Data visualisation competition: pen and paper may be good enough
A couple of weeks ago we and the Think Tank Fund launched a data visualisation competition for think tanks in developing countries. Our intention is to use the process to share interesting and useful resources for think tanks who want to try new ways of communicating -and not just reward those who already know how to do this well.
This will be the first of a series of posts on data visualisation resources. Therefore, let’s begin with the basics.
Nature.com has organised all their data visualisation posts into a single one: Data visualization: A view of every Points of View column.
The post is full of excellent advice and examples, but none better than this one (I think):
Pencil and paper – November 2012: Quick sketches and doodles of data or models aids thinking and the scientific process. In this article, Bang Wong and Rikke Schmidt Kjærgaard argue that:
Creating pictures is integral to scientific thinking. In the visualization process, putting pencil to paper is an essential act of inward reflection and outward expression. It is a constructive activity that makes our thinking specific and explicit. Compared to other constructive approaches such as writing or verbal explanations, visual representation places distinct demands on our reasoning skills by forcing us to contextualize our understanding spatially.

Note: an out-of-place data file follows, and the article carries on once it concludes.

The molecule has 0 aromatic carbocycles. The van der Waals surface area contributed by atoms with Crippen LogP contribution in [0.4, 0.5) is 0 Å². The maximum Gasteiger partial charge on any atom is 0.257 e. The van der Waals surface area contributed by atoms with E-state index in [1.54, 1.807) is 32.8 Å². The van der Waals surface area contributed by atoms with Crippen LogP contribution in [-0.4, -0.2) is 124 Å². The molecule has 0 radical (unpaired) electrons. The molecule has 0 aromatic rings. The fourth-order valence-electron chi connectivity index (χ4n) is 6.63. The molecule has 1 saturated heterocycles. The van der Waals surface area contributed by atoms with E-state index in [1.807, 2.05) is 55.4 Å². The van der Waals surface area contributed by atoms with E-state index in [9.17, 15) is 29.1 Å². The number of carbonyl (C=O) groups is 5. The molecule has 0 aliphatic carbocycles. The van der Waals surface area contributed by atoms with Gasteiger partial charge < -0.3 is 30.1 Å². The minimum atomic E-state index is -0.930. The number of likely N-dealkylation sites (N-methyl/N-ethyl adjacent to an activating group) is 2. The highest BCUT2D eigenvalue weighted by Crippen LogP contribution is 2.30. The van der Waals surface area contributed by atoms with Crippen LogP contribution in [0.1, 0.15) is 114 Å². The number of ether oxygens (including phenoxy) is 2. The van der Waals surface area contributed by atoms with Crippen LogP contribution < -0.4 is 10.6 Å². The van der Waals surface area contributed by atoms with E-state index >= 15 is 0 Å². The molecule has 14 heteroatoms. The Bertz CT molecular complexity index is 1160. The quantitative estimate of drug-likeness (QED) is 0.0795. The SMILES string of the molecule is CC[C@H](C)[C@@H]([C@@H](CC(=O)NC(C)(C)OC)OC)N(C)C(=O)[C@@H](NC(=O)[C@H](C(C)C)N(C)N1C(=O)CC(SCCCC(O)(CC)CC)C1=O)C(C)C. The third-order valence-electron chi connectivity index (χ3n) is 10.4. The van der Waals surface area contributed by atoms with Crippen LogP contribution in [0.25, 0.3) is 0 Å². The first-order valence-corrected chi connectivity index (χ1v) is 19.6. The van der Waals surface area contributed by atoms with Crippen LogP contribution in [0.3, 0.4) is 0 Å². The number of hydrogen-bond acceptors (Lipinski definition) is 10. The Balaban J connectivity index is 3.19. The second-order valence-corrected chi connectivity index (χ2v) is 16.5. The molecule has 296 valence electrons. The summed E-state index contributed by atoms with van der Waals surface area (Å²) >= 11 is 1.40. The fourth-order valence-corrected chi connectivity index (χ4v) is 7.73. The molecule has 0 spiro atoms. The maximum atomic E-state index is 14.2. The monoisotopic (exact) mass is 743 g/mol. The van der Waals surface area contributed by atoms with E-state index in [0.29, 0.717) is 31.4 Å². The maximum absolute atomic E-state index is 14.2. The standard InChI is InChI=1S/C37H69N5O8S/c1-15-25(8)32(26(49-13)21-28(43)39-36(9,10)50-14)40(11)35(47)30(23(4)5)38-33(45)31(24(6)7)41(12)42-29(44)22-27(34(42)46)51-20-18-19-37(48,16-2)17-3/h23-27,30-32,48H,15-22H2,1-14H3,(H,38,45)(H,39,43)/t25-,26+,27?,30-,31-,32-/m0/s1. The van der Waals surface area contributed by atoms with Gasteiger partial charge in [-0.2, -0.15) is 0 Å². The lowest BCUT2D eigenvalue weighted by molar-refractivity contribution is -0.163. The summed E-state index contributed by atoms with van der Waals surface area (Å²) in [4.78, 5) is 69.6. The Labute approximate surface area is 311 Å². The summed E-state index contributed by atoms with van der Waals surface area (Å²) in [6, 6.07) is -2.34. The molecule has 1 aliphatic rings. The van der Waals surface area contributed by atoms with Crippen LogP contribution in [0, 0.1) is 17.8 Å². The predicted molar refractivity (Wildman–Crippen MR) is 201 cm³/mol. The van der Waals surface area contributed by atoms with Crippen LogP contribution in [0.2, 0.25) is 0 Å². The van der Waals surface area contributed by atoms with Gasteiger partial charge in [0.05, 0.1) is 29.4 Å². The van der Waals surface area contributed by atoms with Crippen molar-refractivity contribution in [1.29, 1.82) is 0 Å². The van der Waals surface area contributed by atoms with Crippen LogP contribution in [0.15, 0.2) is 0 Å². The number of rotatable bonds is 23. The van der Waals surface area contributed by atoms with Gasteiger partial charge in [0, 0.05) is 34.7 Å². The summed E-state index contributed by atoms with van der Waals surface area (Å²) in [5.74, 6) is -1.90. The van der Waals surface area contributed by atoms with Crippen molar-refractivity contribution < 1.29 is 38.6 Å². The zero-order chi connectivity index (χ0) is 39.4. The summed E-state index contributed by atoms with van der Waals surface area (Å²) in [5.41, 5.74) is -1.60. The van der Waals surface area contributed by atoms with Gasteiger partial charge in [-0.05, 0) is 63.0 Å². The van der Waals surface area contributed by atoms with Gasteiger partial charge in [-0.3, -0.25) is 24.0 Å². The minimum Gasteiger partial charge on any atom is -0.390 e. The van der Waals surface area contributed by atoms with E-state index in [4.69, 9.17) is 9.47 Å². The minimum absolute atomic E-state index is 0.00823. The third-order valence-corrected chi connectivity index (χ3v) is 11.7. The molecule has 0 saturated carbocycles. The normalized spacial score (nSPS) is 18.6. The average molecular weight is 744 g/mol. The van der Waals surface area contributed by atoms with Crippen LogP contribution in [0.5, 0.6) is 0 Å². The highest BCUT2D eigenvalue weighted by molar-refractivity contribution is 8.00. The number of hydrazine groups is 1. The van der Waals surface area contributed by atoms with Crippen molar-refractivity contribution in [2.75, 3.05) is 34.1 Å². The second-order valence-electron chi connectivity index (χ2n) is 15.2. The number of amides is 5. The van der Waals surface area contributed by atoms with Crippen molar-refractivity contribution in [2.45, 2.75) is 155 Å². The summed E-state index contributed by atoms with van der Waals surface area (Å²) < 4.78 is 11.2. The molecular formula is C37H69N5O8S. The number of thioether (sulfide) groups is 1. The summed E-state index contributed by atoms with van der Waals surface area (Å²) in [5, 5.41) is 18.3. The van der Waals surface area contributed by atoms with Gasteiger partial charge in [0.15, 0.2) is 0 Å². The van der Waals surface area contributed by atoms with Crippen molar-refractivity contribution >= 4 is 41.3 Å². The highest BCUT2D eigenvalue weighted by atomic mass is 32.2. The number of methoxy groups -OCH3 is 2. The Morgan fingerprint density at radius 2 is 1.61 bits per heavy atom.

And conclude with very useful advice for the budding “data visualisation producer”:
Pencil and paper provide an immediacy that is unmatched.
The main article in nature organises its posts according to the following categories:
- Composition and layout
- Using color
- Elements of a figure
- Improving figure clarity
- Multidimensional data
- Data exploration
It you are thinking of applying to the Data Visualisation Competition I recommend that you have a look at this page.
To submit your application go straight to the Submissions Page.